Breaking News Emails

Get breaking news alerts and special reports. The news and stories that matter, delivered weekday mornings.
By Alex Johnson

LOS ANGELES — Sen. Dianne Feinstein called for all racing to be suspended at Santa Anita Park on Tuesday after a 23rd horse was fatally injured since Christmas at the track, one of the most prestigious venues in the sport.

"The death of a single horse is a tragedy, but as a lifelong lover of horses, I'm appalled that almost two dozen horses have died in just four months," the California Democrat said in a letter to Chuck Winner, chairman of the California Horse Racing Board.

The letter was sent five days before the park in Arcadia, about 20 miles northeast of Los Angeles, is scheduled to host the $1 million Santa Anita Derby, one of the sport's premier events.

Twenty-one horses suffered injuries that required them to be euthanized from Dec. 26 until March 5, when racing was suspended as track officials tried to figure out what was going wrong.

A 22nd horse was put down following a training accident March 14, prompting the track's owners, the Stronach Group, to ban the use of drugs on race days and to sharply limit jockeys' use of whips.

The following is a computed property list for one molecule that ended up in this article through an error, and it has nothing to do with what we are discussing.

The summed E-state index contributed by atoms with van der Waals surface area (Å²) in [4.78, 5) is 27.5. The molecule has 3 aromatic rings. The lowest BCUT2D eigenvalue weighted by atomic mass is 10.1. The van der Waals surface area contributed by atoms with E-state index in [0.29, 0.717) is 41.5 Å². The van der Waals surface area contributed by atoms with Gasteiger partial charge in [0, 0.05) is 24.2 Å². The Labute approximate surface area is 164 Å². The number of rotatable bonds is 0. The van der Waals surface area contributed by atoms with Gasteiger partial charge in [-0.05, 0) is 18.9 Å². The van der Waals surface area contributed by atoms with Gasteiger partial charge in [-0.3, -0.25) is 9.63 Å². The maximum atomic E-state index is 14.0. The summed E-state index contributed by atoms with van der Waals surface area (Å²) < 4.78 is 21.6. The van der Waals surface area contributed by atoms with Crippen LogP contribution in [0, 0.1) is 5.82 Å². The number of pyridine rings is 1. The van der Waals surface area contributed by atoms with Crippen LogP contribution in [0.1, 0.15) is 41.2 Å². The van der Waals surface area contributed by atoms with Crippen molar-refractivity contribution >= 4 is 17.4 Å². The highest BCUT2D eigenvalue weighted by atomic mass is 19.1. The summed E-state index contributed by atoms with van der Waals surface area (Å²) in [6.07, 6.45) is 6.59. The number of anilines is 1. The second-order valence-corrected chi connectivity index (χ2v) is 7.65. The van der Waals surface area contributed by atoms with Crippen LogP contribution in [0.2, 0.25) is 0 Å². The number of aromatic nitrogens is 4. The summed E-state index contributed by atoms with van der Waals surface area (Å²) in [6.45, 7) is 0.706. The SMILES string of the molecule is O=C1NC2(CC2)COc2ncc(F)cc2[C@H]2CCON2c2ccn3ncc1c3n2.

The state horse racing board last week approved extending most the reforms instituted at Santa Anita to all of California's tracks, which still faces regulatory approval.

Racing resumed after almost a month on Friday, and just two days later, Arms Runner, a 5-year-old gelding, collided with another horse at a dirt crossing during the San Simeon Stakes and suffered fatal injuries.

In her letter Tuesday, Feinstein called the moves already made at Santa Anita "positive initial steps," but she called on the track to shut down racing "until the cause or causes of these deaths can be fully investigated."

And she called on the state board to consider going further by banning more medications and the use of synthetic track surfaces.

Separately, the animal rights group People for the Ethical Treatment of Animals, or PETA, on Monday called on the board to enact emergency rules to ban the use of all drugs and at California tracks.

"Anything short of this is inadequate," Kathy Guillermo, PETA's senior vice president for investigative and legal cases, said in a statement.

Santa Anita Park called the euthanization of Arms Runner "a gut-wrenching blow," saying it "speaks to the larger issue of doing all that we can to better understand and prevent such catastrophic injuries, not only at Santa Anita, but throughout California and across the country."

A full slate of racing was scheduled to continue Thursday.